Although harsh penalties and fines loom as a possibility, the Clean Company Act does provide targeted companies with the option to enter into so-called “leniency agreements.” Similar to non-prosecution agreements, leniency agreements were introduced as a way to incentivize companies to develop and implement full compliance and risk assessment programs, self-report violations and cooperate with investigations. For example, Odebrecht agreed to pay R$2.73 billion (equivalent to US$733 million) over the course of 22 years a part of its leniency agreement with the Attorney General (AGU), Comptroller General (CGU), and Ministry of Transparency. This amount, to be distributed between Petrobras and other federal government agencies, will be deducted from the company’s leniency agreement with the Federal Prosecution Office of Brazil (MPF), the United States and Switzerland.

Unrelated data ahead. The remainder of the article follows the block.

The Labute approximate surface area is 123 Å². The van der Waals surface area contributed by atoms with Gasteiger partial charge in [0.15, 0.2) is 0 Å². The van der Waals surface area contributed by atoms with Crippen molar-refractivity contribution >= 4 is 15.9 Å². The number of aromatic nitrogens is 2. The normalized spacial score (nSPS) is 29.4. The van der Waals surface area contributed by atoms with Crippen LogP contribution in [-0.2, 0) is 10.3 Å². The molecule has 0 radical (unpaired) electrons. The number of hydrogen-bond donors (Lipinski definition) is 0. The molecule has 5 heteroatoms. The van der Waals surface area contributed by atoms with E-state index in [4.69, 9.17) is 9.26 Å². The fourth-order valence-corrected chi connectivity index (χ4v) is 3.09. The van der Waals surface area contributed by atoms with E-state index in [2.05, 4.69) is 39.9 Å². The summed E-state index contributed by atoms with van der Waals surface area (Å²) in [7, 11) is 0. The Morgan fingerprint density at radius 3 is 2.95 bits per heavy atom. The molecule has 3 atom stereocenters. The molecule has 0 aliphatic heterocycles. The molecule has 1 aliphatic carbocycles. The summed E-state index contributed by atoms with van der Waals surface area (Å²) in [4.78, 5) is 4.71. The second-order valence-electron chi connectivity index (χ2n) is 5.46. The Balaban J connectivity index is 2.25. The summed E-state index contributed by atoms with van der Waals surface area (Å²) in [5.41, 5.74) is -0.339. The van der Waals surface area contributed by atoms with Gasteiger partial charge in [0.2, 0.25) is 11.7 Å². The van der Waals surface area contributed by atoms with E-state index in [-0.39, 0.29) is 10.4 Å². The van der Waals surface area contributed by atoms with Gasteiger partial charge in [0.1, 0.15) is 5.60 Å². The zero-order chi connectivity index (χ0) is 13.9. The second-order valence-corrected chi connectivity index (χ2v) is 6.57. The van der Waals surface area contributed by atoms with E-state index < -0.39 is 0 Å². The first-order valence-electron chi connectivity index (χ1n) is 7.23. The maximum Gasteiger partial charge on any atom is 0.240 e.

Over the past five years, eight companies investigated by Brazil’s Comptroller General (CGU) and Ministry of Transparency for violations of the Clean Company Act successfully received reduced sanctions due to various factors including evidence of strong internal controls, sufficient periodic analysis of risks to make any necessary adaptations, and self-reporting the violation to the appropriate agency.
For example, SBM Offshore―investigated as part of the Lava Jato scandal―was granted a leniency agreement for identifying and self-reporting the violation, cooperating with the performance of an accelerated investigation, and willingly implementing thorough remedial measures, such as enhancing compliance anti-corruption controls. When SBM Offshore’s leniency agreement with the Federal Prosecution Office (MPF) was signed, its stock rose 10.7% percent in one trading day, demonstrating that the Clean Company Act or any anti-corruption law can have a significant impact on stock price and market capitalization.
Multiple Agencies Mean Multiple Settlements